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Goro's History #1

The birth of goro's

The birth of goro's #1

1. Born to be a craftsman

Goro Takahashi was born in 1939 in Jujo, Tokyo, as the fifth of six children. The origin of his name comes after the number five (Go) and son (Ro), a common name in Japan given to the fifth boy of a family.

Goro’s father was a hardware dealer traveling to different villages and a haiku poet. In the impoverished postwar period of the early Showa era, he traveled around farming villages carrying a variety of daily necessities and foods on his back and selling for his business. He would purchase goods from his sales proceeds and resell them in the next village. Once hitting the road, he would travel for several months. In a sense, it is like a journey.

Goro once said,
“When my father returned after months of business, he would unload his baggage, take a wad of cash out of his bellyband, and toss it into the air. My mother would gratefully accept it. Then he would sit down at his desk, rub the ink, and begin to write haiku on stripes of paper with a calligraphy brush. Even as a child, my father looked really cool.”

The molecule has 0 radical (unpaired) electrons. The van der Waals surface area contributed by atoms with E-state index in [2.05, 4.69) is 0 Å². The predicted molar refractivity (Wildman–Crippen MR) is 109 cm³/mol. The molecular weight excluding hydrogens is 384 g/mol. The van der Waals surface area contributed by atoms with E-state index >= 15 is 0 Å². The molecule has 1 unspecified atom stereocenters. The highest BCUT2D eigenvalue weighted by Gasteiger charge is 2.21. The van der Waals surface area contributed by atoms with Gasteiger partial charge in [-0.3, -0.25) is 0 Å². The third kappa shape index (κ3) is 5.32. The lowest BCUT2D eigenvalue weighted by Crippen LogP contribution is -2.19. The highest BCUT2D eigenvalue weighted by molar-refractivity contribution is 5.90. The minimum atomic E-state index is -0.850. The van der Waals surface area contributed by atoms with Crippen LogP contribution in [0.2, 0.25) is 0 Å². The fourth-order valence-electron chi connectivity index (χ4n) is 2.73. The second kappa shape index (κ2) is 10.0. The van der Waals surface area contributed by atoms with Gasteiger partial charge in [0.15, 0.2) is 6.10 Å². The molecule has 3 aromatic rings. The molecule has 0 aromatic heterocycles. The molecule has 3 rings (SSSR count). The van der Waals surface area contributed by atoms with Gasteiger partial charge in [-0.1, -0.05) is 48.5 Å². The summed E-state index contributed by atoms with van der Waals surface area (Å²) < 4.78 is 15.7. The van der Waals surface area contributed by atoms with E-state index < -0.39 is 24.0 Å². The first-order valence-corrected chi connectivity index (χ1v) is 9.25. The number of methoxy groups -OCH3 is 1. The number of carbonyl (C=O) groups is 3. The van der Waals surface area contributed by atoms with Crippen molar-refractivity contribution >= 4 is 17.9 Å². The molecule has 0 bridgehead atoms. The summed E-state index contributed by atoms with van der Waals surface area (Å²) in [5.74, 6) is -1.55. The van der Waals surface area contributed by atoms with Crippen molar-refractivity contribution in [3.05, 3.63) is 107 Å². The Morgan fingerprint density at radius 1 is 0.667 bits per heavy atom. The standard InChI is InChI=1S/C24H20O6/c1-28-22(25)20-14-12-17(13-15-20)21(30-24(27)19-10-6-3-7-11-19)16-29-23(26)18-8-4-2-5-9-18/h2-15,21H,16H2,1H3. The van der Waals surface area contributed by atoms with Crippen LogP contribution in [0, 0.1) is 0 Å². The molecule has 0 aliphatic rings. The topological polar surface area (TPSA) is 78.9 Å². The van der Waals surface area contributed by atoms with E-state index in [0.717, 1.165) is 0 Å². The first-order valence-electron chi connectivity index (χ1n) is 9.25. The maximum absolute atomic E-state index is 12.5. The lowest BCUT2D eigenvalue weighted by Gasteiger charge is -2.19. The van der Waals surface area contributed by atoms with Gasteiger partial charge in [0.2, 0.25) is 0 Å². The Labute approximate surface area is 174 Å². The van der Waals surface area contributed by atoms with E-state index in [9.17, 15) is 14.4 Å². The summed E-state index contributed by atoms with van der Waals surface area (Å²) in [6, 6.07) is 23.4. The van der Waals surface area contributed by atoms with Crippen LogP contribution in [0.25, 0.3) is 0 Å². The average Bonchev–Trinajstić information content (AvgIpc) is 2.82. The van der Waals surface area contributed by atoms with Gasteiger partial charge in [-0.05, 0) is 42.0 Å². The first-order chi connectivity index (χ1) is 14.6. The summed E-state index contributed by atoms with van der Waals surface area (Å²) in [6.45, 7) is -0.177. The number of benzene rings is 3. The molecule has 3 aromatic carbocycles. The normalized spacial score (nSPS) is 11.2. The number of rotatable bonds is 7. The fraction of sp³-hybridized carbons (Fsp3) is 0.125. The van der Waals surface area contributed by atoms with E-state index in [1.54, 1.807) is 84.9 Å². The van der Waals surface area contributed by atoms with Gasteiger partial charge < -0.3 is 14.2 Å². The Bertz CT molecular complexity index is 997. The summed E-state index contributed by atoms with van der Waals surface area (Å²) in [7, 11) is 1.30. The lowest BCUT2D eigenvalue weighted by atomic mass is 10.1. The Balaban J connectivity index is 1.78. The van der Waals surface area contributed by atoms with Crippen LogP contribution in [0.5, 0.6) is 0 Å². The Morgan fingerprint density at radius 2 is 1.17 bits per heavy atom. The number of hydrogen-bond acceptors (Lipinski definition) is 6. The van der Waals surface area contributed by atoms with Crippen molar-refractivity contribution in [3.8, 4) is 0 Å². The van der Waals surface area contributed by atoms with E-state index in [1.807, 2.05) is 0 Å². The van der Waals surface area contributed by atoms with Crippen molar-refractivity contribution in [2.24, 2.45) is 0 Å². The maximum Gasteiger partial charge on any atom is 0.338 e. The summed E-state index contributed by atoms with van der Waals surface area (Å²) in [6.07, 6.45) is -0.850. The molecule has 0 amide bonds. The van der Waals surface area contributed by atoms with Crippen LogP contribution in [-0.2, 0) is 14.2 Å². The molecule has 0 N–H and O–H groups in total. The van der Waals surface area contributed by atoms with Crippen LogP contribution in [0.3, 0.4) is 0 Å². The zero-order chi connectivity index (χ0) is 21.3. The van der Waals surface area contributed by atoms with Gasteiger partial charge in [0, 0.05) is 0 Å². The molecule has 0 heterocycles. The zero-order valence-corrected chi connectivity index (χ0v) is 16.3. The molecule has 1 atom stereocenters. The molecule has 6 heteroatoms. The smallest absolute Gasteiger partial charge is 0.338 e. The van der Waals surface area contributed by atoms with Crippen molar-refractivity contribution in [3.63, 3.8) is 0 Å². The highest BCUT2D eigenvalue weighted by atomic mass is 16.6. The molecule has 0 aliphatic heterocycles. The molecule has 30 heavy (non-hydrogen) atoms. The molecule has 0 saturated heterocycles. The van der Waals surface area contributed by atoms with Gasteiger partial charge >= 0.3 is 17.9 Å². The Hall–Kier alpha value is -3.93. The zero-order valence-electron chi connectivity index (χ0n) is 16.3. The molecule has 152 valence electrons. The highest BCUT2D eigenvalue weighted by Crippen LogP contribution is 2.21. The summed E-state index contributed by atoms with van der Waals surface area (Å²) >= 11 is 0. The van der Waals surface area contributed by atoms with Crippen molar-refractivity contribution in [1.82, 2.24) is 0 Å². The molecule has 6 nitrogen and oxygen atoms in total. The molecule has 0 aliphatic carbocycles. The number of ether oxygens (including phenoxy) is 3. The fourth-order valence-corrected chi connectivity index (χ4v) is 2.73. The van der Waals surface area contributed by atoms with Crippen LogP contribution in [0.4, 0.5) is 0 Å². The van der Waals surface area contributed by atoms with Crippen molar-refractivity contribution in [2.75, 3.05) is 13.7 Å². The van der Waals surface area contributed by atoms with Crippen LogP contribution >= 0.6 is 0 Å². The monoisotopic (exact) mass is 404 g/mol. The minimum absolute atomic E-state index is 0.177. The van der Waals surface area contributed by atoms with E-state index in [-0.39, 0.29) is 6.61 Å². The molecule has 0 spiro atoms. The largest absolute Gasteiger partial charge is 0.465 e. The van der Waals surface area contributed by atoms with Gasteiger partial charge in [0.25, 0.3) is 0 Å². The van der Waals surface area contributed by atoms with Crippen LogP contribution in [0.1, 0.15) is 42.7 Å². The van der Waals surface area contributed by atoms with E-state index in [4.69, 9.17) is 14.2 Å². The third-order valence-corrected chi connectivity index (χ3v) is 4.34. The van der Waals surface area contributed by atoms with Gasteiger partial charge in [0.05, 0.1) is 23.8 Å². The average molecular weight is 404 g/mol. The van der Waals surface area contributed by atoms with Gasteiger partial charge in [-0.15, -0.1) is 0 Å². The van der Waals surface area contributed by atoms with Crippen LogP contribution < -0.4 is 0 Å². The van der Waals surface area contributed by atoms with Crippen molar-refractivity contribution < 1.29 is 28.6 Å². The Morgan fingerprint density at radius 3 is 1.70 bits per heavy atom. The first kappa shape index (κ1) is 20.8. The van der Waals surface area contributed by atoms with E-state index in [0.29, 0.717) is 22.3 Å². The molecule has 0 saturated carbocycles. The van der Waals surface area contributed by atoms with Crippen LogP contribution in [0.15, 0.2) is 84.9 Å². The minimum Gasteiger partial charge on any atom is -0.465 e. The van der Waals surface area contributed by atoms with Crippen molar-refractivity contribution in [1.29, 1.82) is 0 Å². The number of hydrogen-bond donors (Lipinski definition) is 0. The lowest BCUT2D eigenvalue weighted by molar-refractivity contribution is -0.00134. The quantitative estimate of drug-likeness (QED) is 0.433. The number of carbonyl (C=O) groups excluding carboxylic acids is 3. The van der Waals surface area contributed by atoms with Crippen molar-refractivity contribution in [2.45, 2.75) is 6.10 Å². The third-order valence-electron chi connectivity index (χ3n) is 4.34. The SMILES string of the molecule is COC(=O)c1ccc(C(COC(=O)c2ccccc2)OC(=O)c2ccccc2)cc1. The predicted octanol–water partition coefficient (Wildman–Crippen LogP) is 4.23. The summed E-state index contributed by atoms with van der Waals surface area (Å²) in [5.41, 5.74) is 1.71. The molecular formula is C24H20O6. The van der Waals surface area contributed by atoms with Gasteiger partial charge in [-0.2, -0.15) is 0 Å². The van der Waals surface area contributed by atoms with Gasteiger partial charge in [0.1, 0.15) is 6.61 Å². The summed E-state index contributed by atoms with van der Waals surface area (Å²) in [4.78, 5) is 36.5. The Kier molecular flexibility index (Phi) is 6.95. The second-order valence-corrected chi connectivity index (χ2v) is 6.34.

During his childhood, Goro collected scrap iron for money and used it to buy materials to build whatever he wanted. He once became enthusiastic about making a glider, assembling the glider frame from balsa and cheddar wood and attaching the paper. Every time he participated in a model airplane competition organized by a Newspaper company, he won the prize. He would build an even larger model using the materials he received as a prize. He also became fascinated with the Native American culture as a young boy by playing Indian-style children’s games, which was standard children's game back then.

Goro said, 

“I have been creating things since I was a child. If I fail, I know the reason why. If I do well, I get better at it. My hands move faster than my head. They take shape when I find good materials and fiddle them with my hands. At the time, it was postwar; there were broken baby carriages that were thrown away. So I converted them into a covered wagon and used them to play Indian-style games. My elder brothers were all excellent academically, but I was different. I was good at creating, like the wagon or the model airplane. I created things by using materials that were around me. It was a place where I belonged. I did what I liked, and everyone was happy.”

“Travelling” and “Crafting: are indispensable in describing Goro Takahashi. The roots of his passion lie in his childhood.


Reference List

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